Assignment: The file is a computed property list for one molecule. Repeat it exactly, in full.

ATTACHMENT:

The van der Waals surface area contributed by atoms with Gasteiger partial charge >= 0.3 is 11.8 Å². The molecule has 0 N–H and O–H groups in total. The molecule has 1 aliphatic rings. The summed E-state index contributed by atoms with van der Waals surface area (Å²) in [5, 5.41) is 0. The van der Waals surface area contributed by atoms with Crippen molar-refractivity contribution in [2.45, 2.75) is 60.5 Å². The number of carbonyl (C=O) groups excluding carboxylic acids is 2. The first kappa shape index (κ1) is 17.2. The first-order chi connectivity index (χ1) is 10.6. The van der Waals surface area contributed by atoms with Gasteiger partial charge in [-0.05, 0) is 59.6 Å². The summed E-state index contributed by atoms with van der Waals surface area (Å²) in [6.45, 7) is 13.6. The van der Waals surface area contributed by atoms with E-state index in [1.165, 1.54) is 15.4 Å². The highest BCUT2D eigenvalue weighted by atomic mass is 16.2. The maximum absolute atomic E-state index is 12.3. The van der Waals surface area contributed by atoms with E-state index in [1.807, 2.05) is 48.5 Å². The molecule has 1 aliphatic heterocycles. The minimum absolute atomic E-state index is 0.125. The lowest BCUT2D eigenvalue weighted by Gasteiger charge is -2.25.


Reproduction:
The van der Waals surface area contributed by atoms with Gasteiger partial charge >= 0.3 is 11.8 Å². The molecule has 0 N–H and O–H groups in total. The molecule has 1 aliphatic rings. The summed E-state index contributed by atoms with van der Waals surface area (Å²) in [5, 5.41) is 0. The van der Waals surface area contributed by atoms with Crippen molar-refractivity contribution in [2.45, 2.75) is 60.5 Å². The number of carbonyl (C=O) groups excluding carboxylic acids is 2. The first kappa shape index (κ1) is 17.2. The first-order chi connectivity index (χ1) is 10.6. The van der Waals surface area contributed by atoms with Gasteiger partial charge in [-0.05, 0) is 59.6 Å². The summed E-state index contributed by atoms with van der Waals surface area (Å²) in [6.45, 7) is 13.6. The van der Waals surface area contributed by atoms with E-state index in [1.165, 1.54) is 15.4 Å². The highest BCUT2D eigenvalue weighted by atomic mass is 16.2. The maximum absolute atomic E-state index is 12.3. The van der Waals surface area contributed by atoms with E-state index in [1.807, 2.05) is 48.5 Å². The molecule has 1 aliphatic heterocycles. The minimum absolute atomic E-state index is 0.125. The lowest BCUT2D eigenvalue weighted by Gasteiger charge is -2.25.